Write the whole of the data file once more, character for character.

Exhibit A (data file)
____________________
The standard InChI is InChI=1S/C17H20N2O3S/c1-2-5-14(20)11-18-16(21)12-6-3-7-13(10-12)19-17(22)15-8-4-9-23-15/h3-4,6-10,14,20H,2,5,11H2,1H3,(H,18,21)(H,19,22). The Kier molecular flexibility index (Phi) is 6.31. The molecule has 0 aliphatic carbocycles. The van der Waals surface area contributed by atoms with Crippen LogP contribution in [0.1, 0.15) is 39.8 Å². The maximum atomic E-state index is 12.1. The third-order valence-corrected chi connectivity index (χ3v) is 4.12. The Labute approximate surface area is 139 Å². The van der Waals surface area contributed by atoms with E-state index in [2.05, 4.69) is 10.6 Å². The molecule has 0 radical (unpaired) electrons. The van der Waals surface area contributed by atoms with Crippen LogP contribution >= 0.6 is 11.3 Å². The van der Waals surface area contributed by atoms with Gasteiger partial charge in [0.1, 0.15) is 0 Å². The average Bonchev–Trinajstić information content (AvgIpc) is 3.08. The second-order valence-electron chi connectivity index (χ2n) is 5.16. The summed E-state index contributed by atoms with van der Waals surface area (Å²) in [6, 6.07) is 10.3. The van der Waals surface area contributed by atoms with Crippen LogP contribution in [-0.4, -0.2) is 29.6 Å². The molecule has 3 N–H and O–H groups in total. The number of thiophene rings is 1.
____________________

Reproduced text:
The standard InChI is InChI=1S/C17H20N2O3S/c1-2-5-14(20)11-18-16(21)12-6-3-7-13(10-12)19-17(22)15-8-4-9-23-15/h3-4,6-10,14,20H,2,5,11H2,1H3,(H,18,21)(H,19,22). The Kier molecular flexibility index (Phi) is 6.31. The molecule has 0 aliphatic carbocycles. The van der Waals surface area contributed by atoms with Crippen LogP contribution in [0.1, 0.15) is 39.8 Å². The maximum atomic E-state index is 12.1. The third-order valence-corrected chi connectivity index (χ3v) is 4.12. The Labute approximate surface area is 139 Å². The van der Waals surface area contributed by atoms with E-state index in [2.05, 4.69) is 10.6 Å². The molecule has 0 radical (unpaired) electrons. The van der Waals surface area contributed by atoms with Crippen LogP contribution >= 0.6 is 11.3 Å². The van der Waals surface area contributed by atoms with Gasteiger partial charge in [0.1, 0.15) is 0 Å². The average Bonchev–Trinajstić information content (AvgIpc) is 3.08. The second-order valence-electron chi connectivity index (χ2n) is 5.16. The summed E-state index contributed by atoms with van der Waals surface area (Å²) in [6, 6.07) is 10.3. The van der Waals surface area contributed by atoms with Crippen LogP contribution in [-0.4, -0.2) is 29.6 Å². The molecule has 3 N–H and O–H groups in total. The number of thiophene rings is 1.